Consider Your Audience

Whose attention do you crave?

Getting others’ (positive) attention is what 90% of life is about even if we deny it. Going to school to learn how to live effectively in society has the endgame goal of gaining others’ positive attention–at the very least, in that we will not be arrested and thrown into prison (a negative attention result). The programmer who becomes a hermit to code a software game of his/her dreams that others will play cuts himself off from convivial society for the future positive benefits of gaining others’ attention.

Some people mistakenly think that by being mean or authoritarian, the attention gained will increase their value. These individuals have a grand sense of self-worth, which might be altered if they were to consider how insignificant their presence is to the happiness of others. They may argue that the happiness of society is a hollow value, but they are wrong. Without happiness, or at least the contentment of society, chaos reigns. (Chaos is also about getting attention but in the form of fury and despair.)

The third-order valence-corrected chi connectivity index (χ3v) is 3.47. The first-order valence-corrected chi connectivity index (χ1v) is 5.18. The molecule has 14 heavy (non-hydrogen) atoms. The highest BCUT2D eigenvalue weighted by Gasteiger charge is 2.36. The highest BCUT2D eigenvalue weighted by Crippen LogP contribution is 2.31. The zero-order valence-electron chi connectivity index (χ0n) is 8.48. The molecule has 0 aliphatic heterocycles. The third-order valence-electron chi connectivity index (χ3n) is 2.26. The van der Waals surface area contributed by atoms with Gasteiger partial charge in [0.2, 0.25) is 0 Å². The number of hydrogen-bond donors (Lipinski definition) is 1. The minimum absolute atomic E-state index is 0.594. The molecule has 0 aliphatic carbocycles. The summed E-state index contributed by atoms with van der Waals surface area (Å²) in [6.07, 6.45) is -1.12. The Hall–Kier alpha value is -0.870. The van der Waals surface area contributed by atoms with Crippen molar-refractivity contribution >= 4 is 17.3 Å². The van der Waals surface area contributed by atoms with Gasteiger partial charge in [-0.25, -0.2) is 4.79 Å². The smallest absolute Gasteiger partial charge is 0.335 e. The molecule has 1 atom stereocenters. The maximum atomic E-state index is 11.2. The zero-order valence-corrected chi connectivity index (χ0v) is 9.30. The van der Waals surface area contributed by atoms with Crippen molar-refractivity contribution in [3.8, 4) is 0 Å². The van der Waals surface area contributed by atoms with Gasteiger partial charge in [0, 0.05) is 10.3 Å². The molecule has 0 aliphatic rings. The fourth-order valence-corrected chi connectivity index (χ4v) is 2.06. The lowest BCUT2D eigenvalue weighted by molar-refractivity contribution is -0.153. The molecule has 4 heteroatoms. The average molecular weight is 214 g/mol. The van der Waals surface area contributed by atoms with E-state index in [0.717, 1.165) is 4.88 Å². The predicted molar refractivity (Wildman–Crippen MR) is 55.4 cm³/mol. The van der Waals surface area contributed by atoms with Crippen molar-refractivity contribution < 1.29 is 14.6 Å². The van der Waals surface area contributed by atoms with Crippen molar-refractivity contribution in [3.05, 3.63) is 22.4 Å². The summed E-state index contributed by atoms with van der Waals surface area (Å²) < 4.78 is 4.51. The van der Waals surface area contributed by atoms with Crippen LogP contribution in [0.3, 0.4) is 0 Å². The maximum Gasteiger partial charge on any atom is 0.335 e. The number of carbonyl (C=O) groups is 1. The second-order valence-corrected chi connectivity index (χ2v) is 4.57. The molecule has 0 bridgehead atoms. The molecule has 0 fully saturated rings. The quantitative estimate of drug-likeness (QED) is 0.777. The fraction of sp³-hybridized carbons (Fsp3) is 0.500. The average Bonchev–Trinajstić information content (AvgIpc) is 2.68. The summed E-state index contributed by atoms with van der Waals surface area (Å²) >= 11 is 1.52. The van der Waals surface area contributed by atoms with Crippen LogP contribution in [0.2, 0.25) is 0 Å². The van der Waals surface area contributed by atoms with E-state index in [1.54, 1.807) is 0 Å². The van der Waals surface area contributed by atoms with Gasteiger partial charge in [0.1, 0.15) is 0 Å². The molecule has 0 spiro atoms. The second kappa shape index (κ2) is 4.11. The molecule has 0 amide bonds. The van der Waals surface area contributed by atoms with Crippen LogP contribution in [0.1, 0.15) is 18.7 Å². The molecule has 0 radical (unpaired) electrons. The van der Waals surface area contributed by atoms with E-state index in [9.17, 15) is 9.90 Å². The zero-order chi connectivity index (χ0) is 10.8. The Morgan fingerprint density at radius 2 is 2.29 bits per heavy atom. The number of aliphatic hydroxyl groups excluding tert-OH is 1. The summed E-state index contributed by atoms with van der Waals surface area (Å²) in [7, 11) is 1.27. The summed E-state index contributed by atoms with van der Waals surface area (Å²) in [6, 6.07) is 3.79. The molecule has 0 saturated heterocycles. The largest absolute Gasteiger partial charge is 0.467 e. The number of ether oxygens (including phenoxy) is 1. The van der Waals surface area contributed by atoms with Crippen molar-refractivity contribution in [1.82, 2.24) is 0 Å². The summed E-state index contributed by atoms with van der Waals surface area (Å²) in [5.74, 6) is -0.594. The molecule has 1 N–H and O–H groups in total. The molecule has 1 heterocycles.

Writers are intensely aware of the need to get others’ attention. As W. Somerset Maugham once put it, a writer understands that without gaining attention, the reader will not move from the first paragraph to the second (and the writing fails). Choice of methods for shaping those paragraphs to attract attention will chisel out various audiences. The best method is the one that appeals to the widest number of readers, leading to one of the first considerations writers must face at the outset of a project: who will care?

Naturally, the writer must care or no one else will.

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